UPDATE: Maryland Divorce Law Reform

The Maryland Legislature has continued a process, begun several years ago, of modernizing Maryland divorce law. Amendments became effective October 1, 2023. The Code changes eliminated fault grounds of divorce, repealed limited divorce, and created another no-fault ground for absolute divorce.

Until the most recent Code revisions, a party filing for divorce could allege both fault grounds (adultery; desertion) and no-fault grounds (separation; mutual consent). One of the major changes is the elimination of fault grounds, bringing Maryland in line with the growing trend towards no-fault grounds as the exclusive basis for divorce. Parties can still allege fault as one of the factors in the determination of property division and spousal support.

With the recent Code amendments, Maryland now has three possible grounds for an… MORE >

September 8, 2023

Entities Face Looming Reporting Requirements—Preparing for the Knowns and Unknowns of the Corporate Transparency Act

The Corporate Transparency Act (“CTA”), which takes effect on January 1, 2024, requires certain small- and medium-sized US corporations, LPs, LLCs, and similar closely held entities to report certain company information and beneficial ownership information to the US Treasury Department’s Financial Crimes Enforcement Network (“FinCEN”).  The CTA is expected to apply to 32 million entities who, until now, have not been subject to any similar federal reporting requirements.

The CTA requires “reporting companies” to file a report listing:

  • Reporting company’s legal name, trade name, DBA, address for principal place of business, and tax identification number.
  • Each beneficial owner’s legal name, address, date of birth, and unique identification number from an “acceptable identification document” such as a driver’s license or passport and a copy of… MORE >
April 24, 2023

Death and the Automobile

Chances are, you own a motor vehicle. It is less likely that you have spent much time thinking about what happens to that motor vehicle when you die. There are many emotions that come with the death of a loved one, most of which cannot be avoided. Ensuring that your assets transfer easily at your death can ease the administrative part of the grieving process, which may be particularly important for motor vehicles because many households rely on them every day.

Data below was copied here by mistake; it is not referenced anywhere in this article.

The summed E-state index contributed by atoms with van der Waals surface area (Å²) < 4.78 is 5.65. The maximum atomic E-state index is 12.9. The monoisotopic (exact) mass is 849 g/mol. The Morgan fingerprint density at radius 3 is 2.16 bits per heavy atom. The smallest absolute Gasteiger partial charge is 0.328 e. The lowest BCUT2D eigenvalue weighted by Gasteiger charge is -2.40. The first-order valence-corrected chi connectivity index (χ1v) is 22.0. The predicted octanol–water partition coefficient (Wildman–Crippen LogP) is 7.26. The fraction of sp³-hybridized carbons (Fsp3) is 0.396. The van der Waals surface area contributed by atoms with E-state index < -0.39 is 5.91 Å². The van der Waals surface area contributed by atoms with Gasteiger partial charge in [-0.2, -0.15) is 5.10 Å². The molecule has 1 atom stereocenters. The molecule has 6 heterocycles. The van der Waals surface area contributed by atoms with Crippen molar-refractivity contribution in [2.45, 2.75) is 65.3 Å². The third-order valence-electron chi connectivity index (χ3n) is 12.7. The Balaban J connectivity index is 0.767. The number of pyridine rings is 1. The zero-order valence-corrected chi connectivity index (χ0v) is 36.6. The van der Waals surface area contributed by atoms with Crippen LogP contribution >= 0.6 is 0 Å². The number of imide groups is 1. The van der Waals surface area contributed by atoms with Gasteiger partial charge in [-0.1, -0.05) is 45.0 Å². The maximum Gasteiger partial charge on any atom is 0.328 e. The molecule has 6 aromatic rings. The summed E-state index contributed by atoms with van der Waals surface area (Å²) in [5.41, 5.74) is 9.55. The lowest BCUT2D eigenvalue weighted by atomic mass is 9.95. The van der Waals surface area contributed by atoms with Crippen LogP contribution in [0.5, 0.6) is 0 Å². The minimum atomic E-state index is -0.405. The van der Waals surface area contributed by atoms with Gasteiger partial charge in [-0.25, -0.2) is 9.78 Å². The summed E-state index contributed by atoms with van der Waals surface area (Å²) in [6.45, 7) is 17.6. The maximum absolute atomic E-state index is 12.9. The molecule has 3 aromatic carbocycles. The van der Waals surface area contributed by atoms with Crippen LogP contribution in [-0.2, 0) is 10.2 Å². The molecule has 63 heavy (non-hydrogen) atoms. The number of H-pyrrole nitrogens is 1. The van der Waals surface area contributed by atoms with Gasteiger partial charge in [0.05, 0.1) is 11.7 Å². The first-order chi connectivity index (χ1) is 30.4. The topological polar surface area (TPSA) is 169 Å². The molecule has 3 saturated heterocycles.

If your vehicle is titled in your name alone, then it will be transferred according to your will as part of probate. Probate is the process of administering a will when someone dies and involves the appointment of a personal representative or executor by… MORE >

April 21, 2023

Divorce, Pensions and Avoiding Pitfalls in Dividing Them

A divorcing party may have acquired employer-sponsored retirement benefits during marriage. In most states, retirement benefits earned during marriage are marital property and can be divided at divorce. A court order is required to transfer a share of an employee’s retirement assets to the non-employee spouse. This article focuses on private sector and civilian federal government defined benefit pension plans, those plans that pay a monthly annuity during retirement, the scenarios that can create problems for divorcing spouses, and what to do to avoid these problems.

Seven Scenarios to Watch out for:

  • Employee-Spouse Is Working at Divorce and Retirement Is Far Away. A spouse may be working at the time of divorce and will be eligible for a pension at retirement, but retirement is many… MORE >
  • April 20, 2023

    Jan White Retires

    Jan White retired at the end of 2022 after 50 years of practicing law, 32 of them at Pasternak & Fidis as a family lawyer. In her early years of law practice, she was a trial lawyer at Legal Aid in Durham, NC, and then at Hogan Lovells (then Hogan & Hartson) in DC. She and her husband had moved to DC because of the wealth of legal jobs for them both at a time when law schools had only recently begun to admit substantial numbers of women and there were still questions as to whether women lawyers would be encouraged in their careers.